Charles and Ethel Bradford

Charles E. Bradford, first president of the North American Division, passes to his rest

Charles E. Bradford, the first president of the Seventh-day Adventist Church’s North American Division (NAD), passed away on Thursday, September 9, 2021, in Huntsville, Alabama. He was 96.

Bradford was born in Washington, DC, on July 12, 1925, to Robert and Etta Bradford. Etta Littlejohn, born in Mississippi, became an Adventist by attending Bible studies on the Morning Star riverboat and was one of the first 16 students to attend Oakwood Industrial School (now Oakwood University) in Huntsville, Alabama, in 1896. There she met Robert Bradford, from Alabama, who was part of a group of early black Adventist ministers who provided a solid foundation for Adventism among African Americans.

Bradford privately and publicly prodded church members to address racial crises. In 1964, while president of the Lake Region Conference, he wrote a letter to then General Conference president R. R. Figuhr eloquently and passionately urging him toward a more progressive view of race relations. In 1966 he wrote a paper to the GC Session on the great need for the Adventist Church to engage in improving the condition of blacks in America. Among other things, he stated: “The Negro Seventh-day Adventist is perforce affected by the tension and the drama of his people’s struggle for justice and equal rights. Half measures and token gestures do not satisfy now.”

Nine years later, Bradford was elected associate secretary of the GC, serving in that role until he was elected NAD president in 1979, a historic election reported in secular newspapers, including The New York Times and The Washington Post.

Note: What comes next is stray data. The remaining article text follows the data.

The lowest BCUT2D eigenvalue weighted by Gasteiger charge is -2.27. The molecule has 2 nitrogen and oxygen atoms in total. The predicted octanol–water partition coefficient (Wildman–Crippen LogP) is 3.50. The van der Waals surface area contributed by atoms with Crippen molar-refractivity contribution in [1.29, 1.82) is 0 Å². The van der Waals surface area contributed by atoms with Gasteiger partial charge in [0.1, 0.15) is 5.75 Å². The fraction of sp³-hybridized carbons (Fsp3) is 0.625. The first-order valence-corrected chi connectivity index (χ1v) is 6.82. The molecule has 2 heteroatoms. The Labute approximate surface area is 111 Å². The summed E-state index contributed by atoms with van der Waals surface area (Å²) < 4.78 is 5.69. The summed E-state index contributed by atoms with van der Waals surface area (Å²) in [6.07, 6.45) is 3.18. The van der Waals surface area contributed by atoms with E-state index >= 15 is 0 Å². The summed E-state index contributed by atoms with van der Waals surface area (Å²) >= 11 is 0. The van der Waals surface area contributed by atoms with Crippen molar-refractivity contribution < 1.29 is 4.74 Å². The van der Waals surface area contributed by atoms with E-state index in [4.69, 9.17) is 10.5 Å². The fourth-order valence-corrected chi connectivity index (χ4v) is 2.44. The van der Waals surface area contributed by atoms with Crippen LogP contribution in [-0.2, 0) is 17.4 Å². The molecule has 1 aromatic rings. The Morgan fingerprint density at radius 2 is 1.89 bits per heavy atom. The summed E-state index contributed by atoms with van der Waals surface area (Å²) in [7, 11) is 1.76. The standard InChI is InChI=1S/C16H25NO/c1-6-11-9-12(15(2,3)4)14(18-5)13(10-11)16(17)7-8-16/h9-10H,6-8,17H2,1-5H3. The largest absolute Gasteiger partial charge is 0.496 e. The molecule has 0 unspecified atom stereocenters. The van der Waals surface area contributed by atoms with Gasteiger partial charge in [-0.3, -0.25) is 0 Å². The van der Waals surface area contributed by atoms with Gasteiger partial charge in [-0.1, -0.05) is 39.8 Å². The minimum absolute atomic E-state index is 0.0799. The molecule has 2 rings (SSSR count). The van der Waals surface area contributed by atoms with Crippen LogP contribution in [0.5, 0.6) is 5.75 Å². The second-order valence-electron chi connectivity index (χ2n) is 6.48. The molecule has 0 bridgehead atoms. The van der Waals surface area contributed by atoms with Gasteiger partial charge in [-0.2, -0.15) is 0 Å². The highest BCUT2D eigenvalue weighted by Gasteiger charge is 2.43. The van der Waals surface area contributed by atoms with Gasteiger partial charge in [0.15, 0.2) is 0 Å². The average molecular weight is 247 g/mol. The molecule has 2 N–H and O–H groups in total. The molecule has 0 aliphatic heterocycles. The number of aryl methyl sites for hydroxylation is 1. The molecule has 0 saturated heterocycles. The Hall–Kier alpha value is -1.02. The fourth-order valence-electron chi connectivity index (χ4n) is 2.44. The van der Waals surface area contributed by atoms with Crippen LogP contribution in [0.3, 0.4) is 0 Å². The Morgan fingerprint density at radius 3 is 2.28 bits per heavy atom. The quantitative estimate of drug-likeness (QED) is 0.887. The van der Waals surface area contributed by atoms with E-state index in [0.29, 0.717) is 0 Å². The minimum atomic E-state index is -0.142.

As NAD president, he served as chair of Oakwood University’s board of trustees. In his retirement, the Oakwood University Bradford Cleveland Brooks Leadership Center, the brainchild of Bradford as a leadership development “lab” for church leaders, came to fruition—and today serves as a continuing education center, initiated and supported by the North American Division Regional President’s Council and Oakwood University, that provides servant leadership development for present and future leaders.

G. Alexander Bryant, current NAD president, stated, “Elder Bradford had a rare collection of passion, grace, power, and humility. He made an incalculable impact on our lives, on our church, and on our world. Indeed, a prince of Israel has passed away, but his legacy lives on.”

Ted N. C. Wilson, president of the General Conference of the Seventh-day Adventist Church, said, “Elder Bradford was a giant in so many ways—faithful follower of Christ, wonderful preacher, diligent Bible student, dynamic intellect, experienced administrator, caring pastor, loving husband and father, encouraging brother in Christ, and long-time friend. . . . May the Comforter come especially close to the entire Bradford family at this time of sorrow. Soon, however, Jesus will come, and we will again see Elder Bradford and our loved ones who have died in Christ. What a day that will be! Even so, come, Lord Jesus!”